Giants Were Wrong On Daniel Jones Last Year And New Contract Looks Like Over-Correction Mistake

Videos by OutKick

Joe Schoen and Brian Daboll had a big decision to make not long after they combined forces as the New York Giants new general manager and head coach and so in April of 2022 they looked at quarterback Daniel Jones and saw what we saw.

Question marks.

So the two men together declined a $22.3 million option year for Jones that would have locked him up for the coming 2023. They were not sure he was worth it.

Two days ago the Giants and Jones agreed to a four-year, $160 million contract.

The same player the Giants decided 11 months ago wasn’t worth $22.3 million will now average $40 million over the next four seasons.

And, what’s more, the $82 million in fully guaranteed signing bonus, base salary and roster bonuses Jones is going to get in 2023 and ’24 means he’s actually averaging $41 million per year through 2024.

And this is where I tell you the Giants got it wrong both times.

Head coach Brian Daboll of the New York Giants talks with quarterback Daniel Jones #8 before a game against the Carolina Panthers at MetLife Stadium on September 18, 2022 in East Rutherford, New Jersey. (Photo by Rich Schultz/Getty Images)

Giants Overpaid For Daniel Jones

They undervalued Jones the first time and bowed to desperation to overpay this time.

Tuesday’s deal felt kind of un-Giant-like because Schoen is a very smart general manager and Daboll never blinks in the face of pressure and difficult decisions.

But as these negotiations reached critical mass the Giants gave ground.

So what the Giants have, at least for the time being until other quarterback extensions come in later this year, is a quarterback who is tied with a couple of other players as the seventh-highest paid at his position.

That seventh-highest paid quarterback threw 15 touchdowns passes last season. He averaged 200.3 passing yards per game — the lowest mark of his career.

And, to be fair, Jones also did some very good things last year. It wasn’t all statistics I pick and choose to fit my narrative.

Jones lowered his interception mark and interception percentage. He often played big in big moments. He helped the team get to and win a playoff game.

Jones was … good.

But he wasn’t seventh-best quarterback in the NFL excellent.

Daniel Jones of the New York Giants passes the ball against Brandon Graham #55 of the Philadelphia Eagles during the NFC Divisional Playoff game at Lincoln Financial Field on January 21, 2023 in Philadelphia, Pennsylvania. (Photo by Mitchell Leff/Getty Images)

Jones Threw 15 TDs and Struggled Vs. Eagles

The Giants are hoping Jones can climb to that level in the next three years they’re bound to him due to the contract’s terms. (Yes, it’s a four-year deal but the structure is such that if Jones bombs the next two or three years, the next Giants brain trust that didn’t award him this contract can release him with acceptable salary cap implications that don’t exist the first three years.)

The Giants, by the way, have a fair expectation Jones will indeed be better because they plan to keep improving the club.

They plan to get Jones a security blanket tight end, like maybe a more consistent Evan Engram who the club didn’t see as a priority last offseason. They plan to get him some playmakers at wide receiver.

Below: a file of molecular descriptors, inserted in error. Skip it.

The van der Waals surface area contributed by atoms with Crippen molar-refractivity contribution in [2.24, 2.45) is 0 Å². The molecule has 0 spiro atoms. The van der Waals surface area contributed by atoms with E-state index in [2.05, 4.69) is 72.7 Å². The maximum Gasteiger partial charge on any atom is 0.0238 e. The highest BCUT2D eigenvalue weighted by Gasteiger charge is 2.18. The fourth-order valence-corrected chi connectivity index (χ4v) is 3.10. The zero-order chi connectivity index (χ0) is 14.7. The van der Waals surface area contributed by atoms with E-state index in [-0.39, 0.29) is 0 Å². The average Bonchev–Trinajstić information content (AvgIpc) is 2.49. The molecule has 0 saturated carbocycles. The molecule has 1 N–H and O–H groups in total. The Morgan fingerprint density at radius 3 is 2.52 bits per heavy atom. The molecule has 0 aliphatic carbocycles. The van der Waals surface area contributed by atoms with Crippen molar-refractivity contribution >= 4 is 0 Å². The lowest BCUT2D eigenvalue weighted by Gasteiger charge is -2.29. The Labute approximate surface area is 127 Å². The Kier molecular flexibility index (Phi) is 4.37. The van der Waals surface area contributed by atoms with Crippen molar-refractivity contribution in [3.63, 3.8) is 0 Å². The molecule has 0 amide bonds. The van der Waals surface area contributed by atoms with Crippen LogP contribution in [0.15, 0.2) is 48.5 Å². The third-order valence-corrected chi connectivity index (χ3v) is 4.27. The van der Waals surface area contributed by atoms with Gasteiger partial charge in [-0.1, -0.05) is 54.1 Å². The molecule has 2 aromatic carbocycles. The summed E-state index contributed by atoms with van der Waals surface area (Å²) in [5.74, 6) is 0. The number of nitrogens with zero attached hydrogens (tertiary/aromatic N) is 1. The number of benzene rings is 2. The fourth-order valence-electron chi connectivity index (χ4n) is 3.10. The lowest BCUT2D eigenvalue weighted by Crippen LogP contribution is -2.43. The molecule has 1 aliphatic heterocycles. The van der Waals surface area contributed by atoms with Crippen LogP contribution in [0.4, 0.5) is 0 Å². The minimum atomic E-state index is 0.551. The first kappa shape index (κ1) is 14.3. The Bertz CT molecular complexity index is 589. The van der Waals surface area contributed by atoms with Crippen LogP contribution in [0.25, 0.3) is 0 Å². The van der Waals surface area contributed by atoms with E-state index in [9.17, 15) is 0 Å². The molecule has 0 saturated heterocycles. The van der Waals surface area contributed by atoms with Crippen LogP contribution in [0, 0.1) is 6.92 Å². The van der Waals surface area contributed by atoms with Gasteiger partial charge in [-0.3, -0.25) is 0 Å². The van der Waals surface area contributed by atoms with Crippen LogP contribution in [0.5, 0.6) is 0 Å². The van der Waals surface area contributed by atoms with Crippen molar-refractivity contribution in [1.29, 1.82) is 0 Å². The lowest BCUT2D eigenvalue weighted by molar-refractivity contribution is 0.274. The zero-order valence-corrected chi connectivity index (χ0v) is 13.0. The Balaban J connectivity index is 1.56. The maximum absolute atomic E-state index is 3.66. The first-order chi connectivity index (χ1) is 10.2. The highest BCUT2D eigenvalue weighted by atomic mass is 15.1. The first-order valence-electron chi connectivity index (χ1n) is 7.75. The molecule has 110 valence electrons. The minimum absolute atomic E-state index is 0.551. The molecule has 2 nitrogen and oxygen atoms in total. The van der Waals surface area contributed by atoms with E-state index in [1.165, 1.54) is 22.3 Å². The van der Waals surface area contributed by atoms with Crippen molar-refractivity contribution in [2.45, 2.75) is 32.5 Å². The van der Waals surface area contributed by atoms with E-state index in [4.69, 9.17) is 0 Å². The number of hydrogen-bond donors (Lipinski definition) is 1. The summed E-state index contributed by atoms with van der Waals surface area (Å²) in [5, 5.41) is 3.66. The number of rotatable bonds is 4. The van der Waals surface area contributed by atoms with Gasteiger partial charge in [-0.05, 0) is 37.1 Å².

But that plan cost the Giants something: Leverage in the Jones negotiations.

The Giants had leverage because they held the franchise tag sword over the contract talks the whole time. Except the Giants didn’t ultimately wish to use that weapon because it would have tied up $32.4 million in cap space.

And the entire plan for improving the team — including signing running back Saquon Barkley and nose tackle Dexter Lawrence — would have fallen apart.

So not having Jones on a franchise tag was vital to Schoen.

Giants GM Joe Schoen didn’t want to franchise Daniel Jones but ultimately used it on running back Saquon Barkley.

Giants Didn’t Want to Franchise Daniel Jones

 “I wanted to know we had our quarterback here and it wasn’t a franchise tag type of deal,” Schoen said Wednesday. “So, to me, that was a worst-case scenario – putting the franchise tag on him. But I also knew I had that as a tool. So, the deal had to make sense for the franchise, both short-term and long-term. That’s what was important to me.

“The fact that we didn’t have to put the franchise tag on him and the way the deal was structured and the years, I think both parties were happy at the end.”

That’s obviously easy to say now. It will be a harder paragraph to articulate a year or two from now if Jones doesn’t play like the top 10 quarterback his new contract says he should be.

The puts the microscope on the front office. And it definitely puts focus on Jones because being overpaid in New York is asking for trouble.

So, yes, Daniel Jones is paid like an elite quarterback and now he has to play like one.

“I’ve always felt that responsibility,” Jones said. “And playing this position, especially for a team like the New York Giants and this city, you have that responsibility. And I take that very seriously. It certainly doesn’t change.

“I certainly do feel that, and it’s my goal to earn that every day and in the offseason while we’re preparing for the season and when we get to the season, doing my best and preparing this team to win games and me to put us in a position to do that. Yeah, I take that responsibility very seriously.”

Jones sounds like a winner when he says this and that’s fitting. He just won at the contract table.

Now, for the Giants’ sake, that has to transfer to the field.

Follow on Twitter: @ArmandoSalguero

Written by Armando Salguero


Leave a Reply

Leave a Reply